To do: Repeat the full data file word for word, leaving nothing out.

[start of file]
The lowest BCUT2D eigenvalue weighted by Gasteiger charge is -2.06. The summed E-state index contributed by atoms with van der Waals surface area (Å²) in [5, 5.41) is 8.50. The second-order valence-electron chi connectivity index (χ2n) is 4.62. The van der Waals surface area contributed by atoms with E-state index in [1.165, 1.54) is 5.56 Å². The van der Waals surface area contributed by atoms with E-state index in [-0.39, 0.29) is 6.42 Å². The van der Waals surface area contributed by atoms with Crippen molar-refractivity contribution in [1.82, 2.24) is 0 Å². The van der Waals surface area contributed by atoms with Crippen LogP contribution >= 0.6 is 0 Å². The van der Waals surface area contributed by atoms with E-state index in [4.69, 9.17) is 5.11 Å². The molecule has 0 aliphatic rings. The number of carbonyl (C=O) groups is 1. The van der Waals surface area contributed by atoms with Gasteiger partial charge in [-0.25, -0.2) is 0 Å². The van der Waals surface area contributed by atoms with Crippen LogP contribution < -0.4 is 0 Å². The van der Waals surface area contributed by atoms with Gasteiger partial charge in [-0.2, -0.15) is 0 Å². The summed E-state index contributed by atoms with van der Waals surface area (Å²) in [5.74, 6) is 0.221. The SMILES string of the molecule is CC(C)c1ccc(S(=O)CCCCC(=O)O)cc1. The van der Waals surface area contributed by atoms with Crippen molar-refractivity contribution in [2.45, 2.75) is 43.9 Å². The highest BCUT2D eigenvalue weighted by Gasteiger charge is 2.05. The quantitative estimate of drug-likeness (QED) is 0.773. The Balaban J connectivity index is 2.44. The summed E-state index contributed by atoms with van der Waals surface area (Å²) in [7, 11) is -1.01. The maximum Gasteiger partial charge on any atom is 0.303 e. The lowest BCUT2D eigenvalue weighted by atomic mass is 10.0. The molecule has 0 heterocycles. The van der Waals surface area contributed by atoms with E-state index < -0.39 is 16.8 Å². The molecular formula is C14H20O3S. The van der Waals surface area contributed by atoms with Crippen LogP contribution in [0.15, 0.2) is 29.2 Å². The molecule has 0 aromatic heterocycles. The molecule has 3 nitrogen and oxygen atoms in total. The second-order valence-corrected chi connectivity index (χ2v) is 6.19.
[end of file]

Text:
The lowest BCUT2D eigenvalue weighted by Gasteiger charge is -2.06. The summed E-state index contributed by atoms with van der Waals surface area (Å²) in [5, 5.41) is 8.50. The second-order valence-electron chi connectivity index (χ2n) is 4.62. The van der Waals surface area contributed by atoms with E-state index in [1.165, 1.54) is 5.56 Å². The van der Waals surface area contributed by atoms with E-state index in [-0.39, 0.29) is 6.42 Å². The van der Waals surface area contributed by atoms with Crippen molar-refractivity contribution in [1.82, 2.24) is 0 Å². The van der Waals surface area contributed by atoms with Crippen LogP contribution >= 0.6 is 0 Å². The van der Waals surface area contributed by atoms with E-state index in [4.69, 9.17) is 5.11 Å². The molecule has 0 aliphatic rings. The number of carbonyl (C=O) groups is 1. The van der Waals surface area contributed by atoms with Gasteiger partial charge in [-0.25, -0.2) is 0 Å². The van der Waals surface area contributed by atoms with Crippen LogP contribution < -0.4 is 0 Å². The van der Waals surface area contributed by atoms with Gasteiger partial charge in [-0.2, -0.15) is 0 Å². The summed E-state index contributed by atoms with van der Waals surface area (Å²) in [5.74, 6) is 0.221. The SMILES string of the molecule is CC(C)c1ccc(S(=O)CCCCC(=O)O)cc1. The van der Waals surface area contributed by atoms with Crippen molar-refractivity contribution in [2.45, 2.75) is 43.9 Å². The highest BCUT2D eigenvalue weighted by Gasteiger charge is 2.05. The quantitative estimate of drug-likeness (QED) is 0.773. The Balaban J connectivity index is 2.44. The summed E-state index contributed by atoms with van der Waals surface area (Å²) in [7, 11) is -1.01. The maximum Gasteiger partial charge on any atom is 0.303 e. The lowest BCUT2D eigenvalue weighted by atomic mass is 10.0. The molecule has 0 heterocycles. The van der Waals surface area contributed by atoms with E-state index < -0.39 is 16.8 Å². The molecular formula is C14H20O3S. The van der Waals surface area contributed by atoms with Crippen LogP contribution in [0.15, 0.2) is 29.2 Å². The molecule has 0 aromatic heterocycles. The molecule has 3 nitrogen and oxygen atoms in total. The second-order valence-corrected chi connectivity index (χ2v) is 6.19.